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I have done some basic web programming in the past and wish to develop my skills further and begin doing large scale projects as a contractor. I have no experience with version control to this point but know enough about it to know I want to use it. What version control systems are available for a web platform and which are the most popular (I'm assuming they'd be most popular for ease of use and functionality...)? Thanks!

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4 Answers

up vote 6 down vote accepted

Really any VCS will do. Your major options (sorted by what I would prefer)

  1. Mercurial - I actually use this to keep my entire website in version control on the host. Its quite easy to setup on any webserver that has python. You can also copy and paste your own build.
  2. Git - I tried and failed to get this working on Godaddy. However if your just going to be doing it locally its still a respectable option. In the Mercurial VS Git debate, it just depends on what you prefer
  3. Subversion - Completely different from the above. I've never tried to keep a website in svn, but it is an option. Really though I would recommend this.
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Consider what your are trying to do. Nearly all VCS systems will

  1. Keep your code base in a remote place.
  2. Split off code to work on.
  3. Track changes as you make them.
  4. Commit changes as you work.
  5. Merge your modified code back into the base in an orderly manner.

It also matters whether you are working alone or with a team. If you are part of a team, the system has to work for them as well as for you.

Personally, I'm using subversion, but would like to move to Git. Git seems to offer finer grained control of forking code, making commits as you work, and merging it all back together.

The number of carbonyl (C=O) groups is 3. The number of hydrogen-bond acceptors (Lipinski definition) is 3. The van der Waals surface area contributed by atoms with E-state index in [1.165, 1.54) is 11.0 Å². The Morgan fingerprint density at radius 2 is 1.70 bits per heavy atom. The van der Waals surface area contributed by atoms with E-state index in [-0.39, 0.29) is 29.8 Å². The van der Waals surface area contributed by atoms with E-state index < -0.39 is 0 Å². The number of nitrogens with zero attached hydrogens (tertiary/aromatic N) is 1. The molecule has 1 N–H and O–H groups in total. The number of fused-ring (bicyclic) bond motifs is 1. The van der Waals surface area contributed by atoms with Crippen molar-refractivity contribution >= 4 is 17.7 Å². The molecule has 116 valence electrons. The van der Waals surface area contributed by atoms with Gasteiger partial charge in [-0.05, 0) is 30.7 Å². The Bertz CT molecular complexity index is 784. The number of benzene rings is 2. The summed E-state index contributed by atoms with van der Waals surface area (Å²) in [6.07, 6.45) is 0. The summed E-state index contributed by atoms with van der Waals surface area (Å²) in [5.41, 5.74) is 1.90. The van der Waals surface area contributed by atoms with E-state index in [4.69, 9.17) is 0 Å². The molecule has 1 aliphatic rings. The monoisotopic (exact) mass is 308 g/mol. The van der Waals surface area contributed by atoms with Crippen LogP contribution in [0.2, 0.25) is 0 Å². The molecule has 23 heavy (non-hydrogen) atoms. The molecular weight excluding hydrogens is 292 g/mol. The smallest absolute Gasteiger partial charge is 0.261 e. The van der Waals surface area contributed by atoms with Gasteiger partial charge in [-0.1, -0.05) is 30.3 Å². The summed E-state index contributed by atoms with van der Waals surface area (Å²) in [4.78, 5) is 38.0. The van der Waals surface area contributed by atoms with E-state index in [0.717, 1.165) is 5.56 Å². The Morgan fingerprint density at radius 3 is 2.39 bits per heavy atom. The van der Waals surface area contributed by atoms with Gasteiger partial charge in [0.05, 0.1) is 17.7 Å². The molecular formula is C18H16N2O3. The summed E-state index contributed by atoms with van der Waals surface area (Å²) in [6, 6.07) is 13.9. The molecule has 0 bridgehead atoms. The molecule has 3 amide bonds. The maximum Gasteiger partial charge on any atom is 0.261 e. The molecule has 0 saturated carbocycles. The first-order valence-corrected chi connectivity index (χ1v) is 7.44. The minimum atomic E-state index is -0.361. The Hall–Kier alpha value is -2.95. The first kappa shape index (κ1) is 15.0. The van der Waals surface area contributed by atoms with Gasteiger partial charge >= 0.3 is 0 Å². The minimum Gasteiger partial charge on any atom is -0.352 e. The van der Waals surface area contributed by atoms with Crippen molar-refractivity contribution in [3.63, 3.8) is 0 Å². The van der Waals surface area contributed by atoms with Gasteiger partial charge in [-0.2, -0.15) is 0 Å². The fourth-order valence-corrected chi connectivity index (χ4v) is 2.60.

I'm not an expert by any means, so it seems to me that the most important thing you could do is to try out a few: Git, SVN, Mercurial, maybe others. See how well they fit with your work pattern. If they don't make it easy to fork, modify, and commit, then you won't use the tool, regardless of what others say of it. You can try these things out for free on a local basis. Only you can tell if you like it enough to actually use the system.

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Since you are new to version control, I recommend that you take a look at some of the web-based systems that facilitate this for you. I have had good experiences with both Assembla and Beanstalk, and I'm sure there are other good options you can find with some googling as well.

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I would second Beanstalk which provides both Subversion and Git services.

If you choose Subversion, you might find the Pragmatic programmers guide very helpful before moving onto the more exhaustive (& free) online Version control with Subversion. This was how I learned.

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